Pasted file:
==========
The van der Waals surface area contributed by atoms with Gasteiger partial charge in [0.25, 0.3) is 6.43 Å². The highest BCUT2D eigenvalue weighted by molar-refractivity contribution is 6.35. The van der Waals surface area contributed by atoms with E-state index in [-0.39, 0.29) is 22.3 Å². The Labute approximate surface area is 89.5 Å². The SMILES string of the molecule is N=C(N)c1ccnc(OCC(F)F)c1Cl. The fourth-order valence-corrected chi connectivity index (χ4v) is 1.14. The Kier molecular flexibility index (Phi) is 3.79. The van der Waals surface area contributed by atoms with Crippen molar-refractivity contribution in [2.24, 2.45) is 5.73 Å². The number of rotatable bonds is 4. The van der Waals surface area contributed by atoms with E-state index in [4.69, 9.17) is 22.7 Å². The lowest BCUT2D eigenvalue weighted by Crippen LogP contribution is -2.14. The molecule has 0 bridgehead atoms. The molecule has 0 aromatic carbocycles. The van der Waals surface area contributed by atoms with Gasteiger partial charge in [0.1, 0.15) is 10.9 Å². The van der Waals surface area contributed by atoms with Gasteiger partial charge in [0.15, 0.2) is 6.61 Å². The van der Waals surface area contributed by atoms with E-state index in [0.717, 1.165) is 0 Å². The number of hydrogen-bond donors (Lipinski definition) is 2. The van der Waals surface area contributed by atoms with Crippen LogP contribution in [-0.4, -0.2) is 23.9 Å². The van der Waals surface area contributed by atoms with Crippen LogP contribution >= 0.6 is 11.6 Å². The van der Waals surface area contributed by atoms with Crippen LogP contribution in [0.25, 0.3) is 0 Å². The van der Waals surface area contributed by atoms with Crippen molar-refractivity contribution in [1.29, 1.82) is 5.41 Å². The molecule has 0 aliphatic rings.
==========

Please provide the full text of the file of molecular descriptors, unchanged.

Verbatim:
The van der Waals surface area contributed by atoms with Gasteiger partial charge in [0.25, 0.3) is 6.43 Å². The highest BCUT2D eigenvalue weighted by molar-refractivity contribution is 6.35. The van der Waals surface area contributed by atoms with E-state index in [-0.39, 0.29) is 22.3 Å². The Labute approximate surface area is 89.5 Å². The SMILES string of the molecule is N=C(N)c1ccnc(OCC(F)F)c1Cl. The fourth-order valence-corrected chi connectivity index (χ4v) is 1.14. The Kier molecular flexibility index (Phi) is 3.79. The van der Waals surface area contributed by atoms with Crippen molar-refractivity contribution in [2.24, 2.45) is 5.73 Å². The number of rotatable bonds is 4. The van der Waals surface area contributed by atoms with E-state index in [4.69, 9.17) is 22.7 Å². The lowest BCUT2D eigenvalue weighted by Crippen LogP contribution is -2.14. The molecule has 0 bridgehead atoms. The molecule has 0 aromatic carbocycles. The van der Waals surface area contributed by atoms with Gasteiger partial charge in [0.1, 0.15) is 10.9 Å². The van der Waals surface area contributed by atoms with Gasteiger partial charge in [0.15, 0.2) is 6.61 Å². The van der Waals surface area contributed by atoms with E-state index in [0.717, 1.165) is 0 Å². The number of hydrogen-bond donors (Lipinski definition) is 2. The van der Waals surface area contributed by atoms with Crippen LogP contribution in [-0.4, -0.2) is 23.9 Å². The van der Waals surface area contributed by atoms with Crippen LogP contribution >= 0.6 is 11.6 Å². The van der Waals surface area contributed by atoms with Crippen LogP contribution in [0.25, 0.3) is 0 Å². The van der Waals surface area contributed by atoms with Crippen molar-refractivity contribution in [1.29, 1.82) is 5.41 Å². The molecule has 0 aliphatic rings.